Break off my crown, inside your living room
4 x 6 inches
artist stretched canvas, plexiglas, mirror,
magnolia twig, acrylic and latex paint
Careful What You Wish For
1 x 1 inch
stretch artist canvas, plaster cast (artist left ring finger), latex paint
I have been steadily moving away from both intentional painting with a brush, and the use of a wide range of color. I have become more inclined to dip things in paint and let them dry to a canvas, or apply "ready-made" things (even things I've made in the past) to canvases. I feel the need to make seemingly clean, pure looking paintings...I'm not sure what it means yet, but I think I want simple things in my life. Simple yet intriguing. Still, I am not opposed to using lots of color if I feel like it would work. Nor am I opposed to using the things I put on the canvas to trigger a response.
Using color sparingly makes it feel more important to me. Of course the meaning or association of the one color I usually pick tends to convey intense, varying emotions. The color is red; no surprise there. I don't think my intention is to make it feel violent or passionate, but I think I am drawn to the contrast of red and white - it's like black and white to me. But black and white feels contrived or too starch. Maybe I should try a black and white painting... By the way, I don't really like pink. I think.
I am also coming back to small. Miniature environments. I know it's because of my current work space, but we'll see what happens upon my move in at PAFA. I think my more recent paintings (since Arcadia) have been growing more environment-like, similar to drawings and creations I would make when I was a child. The use of minimal applied objects, and the lack of color (specifically in "my crown") really lets my imagination run wild, connecting dots that may or may not be there. Thinking about "my crown" now, there is only one white thing on the painting; the magnolia branch. The mirror has potential to pick up light and color and facial features, and the plexiglas is clear, letting us see the white paint that adheres it to the canvas. So is it the white I like? Or the bizarre and somewhat opposite quality of the pair (mirror versus plexiglas)?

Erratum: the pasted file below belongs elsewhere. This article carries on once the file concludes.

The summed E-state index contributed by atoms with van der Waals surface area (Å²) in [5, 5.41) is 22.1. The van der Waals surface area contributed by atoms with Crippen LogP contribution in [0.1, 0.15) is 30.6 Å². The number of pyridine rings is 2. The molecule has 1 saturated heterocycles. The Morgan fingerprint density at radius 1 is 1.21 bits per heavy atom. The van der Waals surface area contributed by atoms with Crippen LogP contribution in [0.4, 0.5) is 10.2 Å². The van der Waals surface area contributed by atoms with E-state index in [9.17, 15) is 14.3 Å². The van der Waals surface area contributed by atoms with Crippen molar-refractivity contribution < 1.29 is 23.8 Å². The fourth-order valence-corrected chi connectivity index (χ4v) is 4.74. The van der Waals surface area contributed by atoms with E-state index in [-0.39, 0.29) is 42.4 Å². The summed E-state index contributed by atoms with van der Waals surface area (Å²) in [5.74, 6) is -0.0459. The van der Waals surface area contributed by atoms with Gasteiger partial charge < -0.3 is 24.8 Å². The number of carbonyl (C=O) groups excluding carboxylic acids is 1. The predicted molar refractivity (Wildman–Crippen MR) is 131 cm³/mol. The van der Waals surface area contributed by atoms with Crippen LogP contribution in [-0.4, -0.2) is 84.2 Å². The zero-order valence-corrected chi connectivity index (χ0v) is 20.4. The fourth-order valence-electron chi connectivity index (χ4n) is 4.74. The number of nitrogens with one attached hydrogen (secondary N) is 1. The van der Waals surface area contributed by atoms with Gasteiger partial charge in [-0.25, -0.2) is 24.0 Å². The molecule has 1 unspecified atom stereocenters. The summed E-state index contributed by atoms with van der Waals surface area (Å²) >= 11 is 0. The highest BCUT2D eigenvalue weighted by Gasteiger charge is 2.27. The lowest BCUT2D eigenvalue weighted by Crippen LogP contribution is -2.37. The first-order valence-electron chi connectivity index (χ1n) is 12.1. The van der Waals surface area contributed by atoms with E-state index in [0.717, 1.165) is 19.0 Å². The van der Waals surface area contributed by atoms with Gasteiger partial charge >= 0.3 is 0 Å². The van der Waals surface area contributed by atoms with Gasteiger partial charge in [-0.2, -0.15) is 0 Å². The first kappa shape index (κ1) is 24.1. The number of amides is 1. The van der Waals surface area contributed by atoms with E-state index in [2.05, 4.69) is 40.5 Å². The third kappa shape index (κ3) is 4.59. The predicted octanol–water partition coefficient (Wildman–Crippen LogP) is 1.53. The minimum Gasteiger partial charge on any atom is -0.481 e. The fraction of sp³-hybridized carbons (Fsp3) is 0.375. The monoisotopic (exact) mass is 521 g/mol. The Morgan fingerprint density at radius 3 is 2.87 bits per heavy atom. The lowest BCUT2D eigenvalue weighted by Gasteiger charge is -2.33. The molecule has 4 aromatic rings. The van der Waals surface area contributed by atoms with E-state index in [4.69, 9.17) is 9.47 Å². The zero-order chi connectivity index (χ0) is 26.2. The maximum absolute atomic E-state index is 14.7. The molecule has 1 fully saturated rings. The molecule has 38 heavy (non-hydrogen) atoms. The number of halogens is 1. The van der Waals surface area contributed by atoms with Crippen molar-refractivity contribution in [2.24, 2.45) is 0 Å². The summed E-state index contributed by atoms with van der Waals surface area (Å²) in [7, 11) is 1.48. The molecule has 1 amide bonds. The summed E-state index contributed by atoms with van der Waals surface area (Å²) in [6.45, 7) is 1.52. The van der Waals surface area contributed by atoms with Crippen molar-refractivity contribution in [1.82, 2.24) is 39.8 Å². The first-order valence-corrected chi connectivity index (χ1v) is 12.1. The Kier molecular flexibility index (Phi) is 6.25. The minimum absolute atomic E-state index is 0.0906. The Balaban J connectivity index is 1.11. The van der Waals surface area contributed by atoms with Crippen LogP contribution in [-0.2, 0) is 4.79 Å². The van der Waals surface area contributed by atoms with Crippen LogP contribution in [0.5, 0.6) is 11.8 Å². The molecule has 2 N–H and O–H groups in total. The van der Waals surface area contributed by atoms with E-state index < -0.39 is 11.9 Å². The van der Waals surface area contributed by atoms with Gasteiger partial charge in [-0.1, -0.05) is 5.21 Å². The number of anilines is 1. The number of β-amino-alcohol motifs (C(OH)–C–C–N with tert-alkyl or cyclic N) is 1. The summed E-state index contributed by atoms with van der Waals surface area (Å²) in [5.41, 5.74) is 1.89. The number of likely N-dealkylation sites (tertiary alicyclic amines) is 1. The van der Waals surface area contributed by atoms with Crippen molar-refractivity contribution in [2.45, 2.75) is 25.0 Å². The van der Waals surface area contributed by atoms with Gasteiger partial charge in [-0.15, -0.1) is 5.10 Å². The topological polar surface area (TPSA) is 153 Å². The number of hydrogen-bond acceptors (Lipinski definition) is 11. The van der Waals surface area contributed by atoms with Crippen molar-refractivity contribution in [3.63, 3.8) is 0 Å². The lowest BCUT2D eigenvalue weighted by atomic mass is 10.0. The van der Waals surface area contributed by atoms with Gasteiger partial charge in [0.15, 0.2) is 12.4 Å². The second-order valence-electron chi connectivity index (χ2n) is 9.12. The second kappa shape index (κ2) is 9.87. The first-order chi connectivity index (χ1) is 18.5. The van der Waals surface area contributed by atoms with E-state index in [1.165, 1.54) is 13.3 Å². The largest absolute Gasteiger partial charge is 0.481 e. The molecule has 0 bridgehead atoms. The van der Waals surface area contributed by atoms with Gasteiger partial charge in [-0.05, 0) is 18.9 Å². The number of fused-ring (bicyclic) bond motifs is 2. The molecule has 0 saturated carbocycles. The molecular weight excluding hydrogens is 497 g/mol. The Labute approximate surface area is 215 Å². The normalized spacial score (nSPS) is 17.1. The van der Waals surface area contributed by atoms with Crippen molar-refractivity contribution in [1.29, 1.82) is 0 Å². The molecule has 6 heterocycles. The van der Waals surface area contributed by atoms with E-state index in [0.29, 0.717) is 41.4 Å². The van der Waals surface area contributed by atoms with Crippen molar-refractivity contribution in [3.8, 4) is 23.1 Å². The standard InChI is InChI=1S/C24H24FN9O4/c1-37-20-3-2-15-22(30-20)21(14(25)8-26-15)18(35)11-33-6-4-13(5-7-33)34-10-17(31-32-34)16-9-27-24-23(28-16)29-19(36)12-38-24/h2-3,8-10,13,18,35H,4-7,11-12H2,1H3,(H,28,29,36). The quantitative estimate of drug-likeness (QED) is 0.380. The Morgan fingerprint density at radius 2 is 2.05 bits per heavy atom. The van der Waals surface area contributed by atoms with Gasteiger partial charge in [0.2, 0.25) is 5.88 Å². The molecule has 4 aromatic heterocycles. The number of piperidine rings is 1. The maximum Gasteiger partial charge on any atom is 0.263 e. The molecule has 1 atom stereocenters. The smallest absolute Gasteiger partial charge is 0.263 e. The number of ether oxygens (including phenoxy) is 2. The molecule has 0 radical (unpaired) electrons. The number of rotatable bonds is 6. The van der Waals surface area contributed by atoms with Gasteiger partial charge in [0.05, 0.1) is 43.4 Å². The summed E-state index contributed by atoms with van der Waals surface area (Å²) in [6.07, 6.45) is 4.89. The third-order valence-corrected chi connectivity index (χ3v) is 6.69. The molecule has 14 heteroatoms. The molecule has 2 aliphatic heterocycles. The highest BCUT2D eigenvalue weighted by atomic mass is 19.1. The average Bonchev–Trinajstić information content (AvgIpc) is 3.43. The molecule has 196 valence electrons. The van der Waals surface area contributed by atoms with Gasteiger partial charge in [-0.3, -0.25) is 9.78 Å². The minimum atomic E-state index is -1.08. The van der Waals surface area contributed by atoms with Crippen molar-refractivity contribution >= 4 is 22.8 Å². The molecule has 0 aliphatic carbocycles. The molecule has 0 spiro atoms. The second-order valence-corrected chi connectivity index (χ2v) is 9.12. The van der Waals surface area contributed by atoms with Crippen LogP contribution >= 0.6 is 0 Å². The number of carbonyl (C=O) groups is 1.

My decision on where to place the objects in "my crown" came with a few more considerations. I moved things around a little more than "Wish". I think in "Wish" I intended the two to be shown together and for them to converse with each other. While in "my crown" I came to the composition after a lot of rearranging. I stacked both vertically on the canvas (magnolia above plexiglas) and literally stacked on top of one another (mirror tucked behind magnolia). I think I did this in reference to and alter of some sort, or a fire place, or some other central vertical structor. Oh, and I love that all the paintings have elements of broken cross sections (the edge of the fingers, and the magnolia branch sticking out), and that the viewer can very easily see both. While all three paintings are somewhat simple, they don't lack detail. At all.
Lastly, I honestly don't like reading about other peoples work, and I almost feel like a fake putting all these reflections out there. I guess I am just practicing being in the art world again, which of course is being a Jedi Master Bullshitter.